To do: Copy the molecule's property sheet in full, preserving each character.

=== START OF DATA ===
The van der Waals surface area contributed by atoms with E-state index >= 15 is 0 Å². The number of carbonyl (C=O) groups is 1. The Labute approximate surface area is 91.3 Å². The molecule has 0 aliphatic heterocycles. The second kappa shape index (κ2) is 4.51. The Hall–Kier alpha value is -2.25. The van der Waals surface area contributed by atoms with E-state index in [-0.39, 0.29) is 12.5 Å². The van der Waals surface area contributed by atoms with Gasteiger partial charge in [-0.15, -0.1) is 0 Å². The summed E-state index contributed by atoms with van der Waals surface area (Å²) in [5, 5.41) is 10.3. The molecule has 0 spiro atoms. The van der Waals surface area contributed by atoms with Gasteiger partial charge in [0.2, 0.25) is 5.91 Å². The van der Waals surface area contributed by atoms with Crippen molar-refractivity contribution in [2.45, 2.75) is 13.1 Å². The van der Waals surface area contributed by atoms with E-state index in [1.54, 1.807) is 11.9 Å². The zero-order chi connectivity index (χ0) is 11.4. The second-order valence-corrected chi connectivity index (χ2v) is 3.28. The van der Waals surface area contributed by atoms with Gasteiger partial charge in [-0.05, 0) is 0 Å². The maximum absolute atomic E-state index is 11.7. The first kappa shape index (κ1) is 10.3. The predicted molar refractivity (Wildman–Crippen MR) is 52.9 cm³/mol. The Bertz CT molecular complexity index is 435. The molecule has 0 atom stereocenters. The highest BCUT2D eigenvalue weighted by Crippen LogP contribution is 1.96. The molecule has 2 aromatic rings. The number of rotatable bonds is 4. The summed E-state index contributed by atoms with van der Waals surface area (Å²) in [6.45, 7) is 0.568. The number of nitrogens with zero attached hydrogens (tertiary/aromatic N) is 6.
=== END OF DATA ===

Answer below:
The van der Waals surface area contributed by atoms with E-state index >= 15 is 0 Å². The number of carbonyl (C=O) groups is 1. The Labute approximate surface area is 91.3 Å². The molecule has 0 aliphatic heterocycles. The second kappa shape index (κ2) is 4.51. The Hall–Kier alpha value is -2.25. The van der Waals surface area contributed by atoms with E-state index in [-0.39, 0.29) is 12.5 Å². The van der Waals surface area contributed by atoms with Gasteiger partial charge in [-0.15, -0.1) is 0 Å². The summed E-state index contributed by atoms with van der Waals surface area (Å²) in [5, 5.41) is 10.3. The molecule has 0 spiro atoms. The van der Waals surface area contributed by atoms with Gasteiger partial charge in [0.2, 0.25) is 5.91 Å². The van der Waals surface area contributed by atoms with Crippen molar-refractivity contribution in [2.45, 2.75) is 13.1 Å². The van der Waals surface area contributed by atoms with E-state index in [1.54, 1.807) is 11.9 Å². The zero-order chi connectivity index (χ0) is 11.4. The second-order valence-corrected chi connectivity index (χ2v) is 3.28. The van der Waals surface area contributed by atoms with Gasteiger partial charge in [-0.05, 0) is 0 Å². The maximum absolute atomic E-state index is 11.7. The first kappa shape index (κ1) is 10.3. The predicted molar refractivity (Wildman–Crippen MR) is 52.9 cm³/mol. The Bertz CT molecular complexity index is 435. The molecule has 0 atom stereocenters. The highest BCUT2D eigenvalue weighted by Crippen LogP contribution is 1.96. The molecule has 2 aromatic rings. The number of rotatable bonds is 4. The summed E-state index contributed by atoms with van der Waals surface area (Å²) in [6.45, 7) is 0.568. The number of nitrogens with zero attached hydrogens (tertiary/aromatic N) is 6.